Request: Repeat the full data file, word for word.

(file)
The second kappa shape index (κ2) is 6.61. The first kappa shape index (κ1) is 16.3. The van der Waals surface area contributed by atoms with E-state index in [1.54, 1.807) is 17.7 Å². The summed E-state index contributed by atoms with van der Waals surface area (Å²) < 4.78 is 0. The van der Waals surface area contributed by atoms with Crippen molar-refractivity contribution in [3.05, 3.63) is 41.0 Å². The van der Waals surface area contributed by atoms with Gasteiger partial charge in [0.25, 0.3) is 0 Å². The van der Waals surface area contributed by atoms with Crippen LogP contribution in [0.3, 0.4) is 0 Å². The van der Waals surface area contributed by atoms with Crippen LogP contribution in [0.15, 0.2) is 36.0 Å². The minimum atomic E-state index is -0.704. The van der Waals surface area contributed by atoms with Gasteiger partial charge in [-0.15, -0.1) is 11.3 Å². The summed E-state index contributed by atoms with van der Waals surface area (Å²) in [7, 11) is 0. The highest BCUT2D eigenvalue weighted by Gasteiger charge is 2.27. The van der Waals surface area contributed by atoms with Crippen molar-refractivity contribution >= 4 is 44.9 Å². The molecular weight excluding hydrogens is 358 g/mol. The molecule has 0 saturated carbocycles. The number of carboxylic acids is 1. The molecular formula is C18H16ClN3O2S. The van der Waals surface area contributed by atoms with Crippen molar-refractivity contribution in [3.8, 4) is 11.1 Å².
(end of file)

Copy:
The second kappa shape index (κ2) is 6.61. The first kappa shape index (κ1) is 16.3. The van der Waals surface area contributed by atoms with E-state index in [1.54, 1.807) is 17.7 Å². The summed E-state index contributed by atoms with van der Waals surface area (Å²) < 4.78 is 0. The van der Waals surface area contributed by atoms with Crippen molar-refractivity contribution in [3.05, 3.63) is 41.0 Å². The van der Waals surface area contributed by atoms with Gasteiger partial charge in [0.25, 0.3) is 0 Å². The van der Waals surface area contributed by atoms with Crippen LogP contribution in [0.3, 0.4) is 0 Å². The van der Waals surface area contributed by atoms with Crippen LogP contribution in [0.15, 0.2) is 36.0 Å². The minimum atomic E-state index is -0.704. The van der Waals surface area contributed by atoms with Gasteiger partial charge in [-0.15, -0.1) is 11.3 Å². The summed E-state index contributed by atoms with van der Waals surface area (Å²) in [7, 11) is 0. The highest BCUT2D eigenvalue weighted by Gasteiger charge is 2.27. The van der Waals surface area contributed by atoms with Crippen molar-refractivity contribution >= 4 is 44.9 Å². The molecular weight excluding hydrogens is 358 g/mol. The molecule has 0 saturated carbocycles. The number of carboxylic acids is 1. The molecular formula is C18H16ClN3O2S. The van der Waals surface area contributed by atoms with Crippen molar-refractivity contribution in [3.8, 4) is 11.1 Å².